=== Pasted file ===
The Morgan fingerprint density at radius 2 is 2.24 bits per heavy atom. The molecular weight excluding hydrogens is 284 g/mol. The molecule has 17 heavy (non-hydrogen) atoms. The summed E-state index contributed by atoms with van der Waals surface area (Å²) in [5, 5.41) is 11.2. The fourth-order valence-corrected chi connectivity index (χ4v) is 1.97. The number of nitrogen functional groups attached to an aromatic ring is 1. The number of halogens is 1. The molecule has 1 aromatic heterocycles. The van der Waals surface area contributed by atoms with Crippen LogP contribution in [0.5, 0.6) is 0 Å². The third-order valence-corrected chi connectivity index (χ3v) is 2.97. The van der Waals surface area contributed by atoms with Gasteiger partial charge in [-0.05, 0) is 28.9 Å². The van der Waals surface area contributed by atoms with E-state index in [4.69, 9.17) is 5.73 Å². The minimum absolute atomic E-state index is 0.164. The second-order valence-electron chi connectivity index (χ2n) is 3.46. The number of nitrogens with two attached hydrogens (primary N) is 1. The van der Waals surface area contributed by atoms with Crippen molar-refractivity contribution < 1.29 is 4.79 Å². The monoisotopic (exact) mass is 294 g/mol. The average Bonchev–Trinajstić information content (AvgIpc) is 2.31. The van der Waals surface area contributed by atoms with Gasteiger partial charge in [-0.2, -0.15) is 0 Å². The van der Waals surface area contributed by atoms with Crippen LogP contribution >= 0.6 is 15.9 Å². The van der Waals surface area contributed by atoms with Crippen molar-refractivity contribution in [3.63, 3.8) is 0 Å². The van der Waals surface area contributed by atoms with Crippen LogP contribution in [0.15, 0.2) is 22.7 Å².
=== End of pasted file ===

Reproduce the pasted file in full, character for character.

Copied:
The Morgan fingerprint density at radius 2 is 2.24 bits per heavy atom. The molecular weight excluding hydrogens is 284 g/mol. The molecule has 17 heavy (non-hydrogen) atoms. The summed E-state index contributed by atoms with van der Waals surface area (Å²) in [5, 5.41) is 11.2. The fourth-order valence-corrected chi connectivity index (χ4v) is 1.97. The number of nitrogen functional groups attached to an aromatic ring is 1. The number of halogens is 1. The molecule has 1 aromatic heterocycles. The van der Waals surface area contributed by atoms with Crippen LogP contribution in [0.5, 0.6) is 0 Å². The third-order valence-corrected chi connectivity index (χ3v) is 2.97. The van der Waals surface area contributed by atoms with Gasteiger partial charge in [-0.05, 0) is 28.9 Å². The van der Waals surface area contributed by atoms with E-state index in [4.69, 9.17) is 5.73 Å². The minimum absolute atomic E-state index is 0.164. The second-order valence-electron chi connectivity index (χ2n) is 3.46. The number of nitrogens with two attached hydrogens (primary N) is 1. The van der Waals surface area contributed by atoms with Crippen molar-refractivity contribution < 1.29 is 4.79 Å². The monoisotopic (exact) mass is 294 g/mol. The average Bonchev–Trinajstić information content (AvgIpc) is 2.31. The van der Waals surface area contributed by atoms with Gasteiger partial charge in [-0.2, -0.15) is 0 Å². The van der Waals surface area contributed by atoms with Crippen LogP contribution >= 0.6 is 15.9 Å². The van der Waals surface area contributed by atoms with Crippen molar-refractivity contribution in [3.63, 3.8) is 0 Å². The van der Waals surface area contributed by atoms with Crippen LogP contribution in [0.15, 0.2) is 22.7 Å².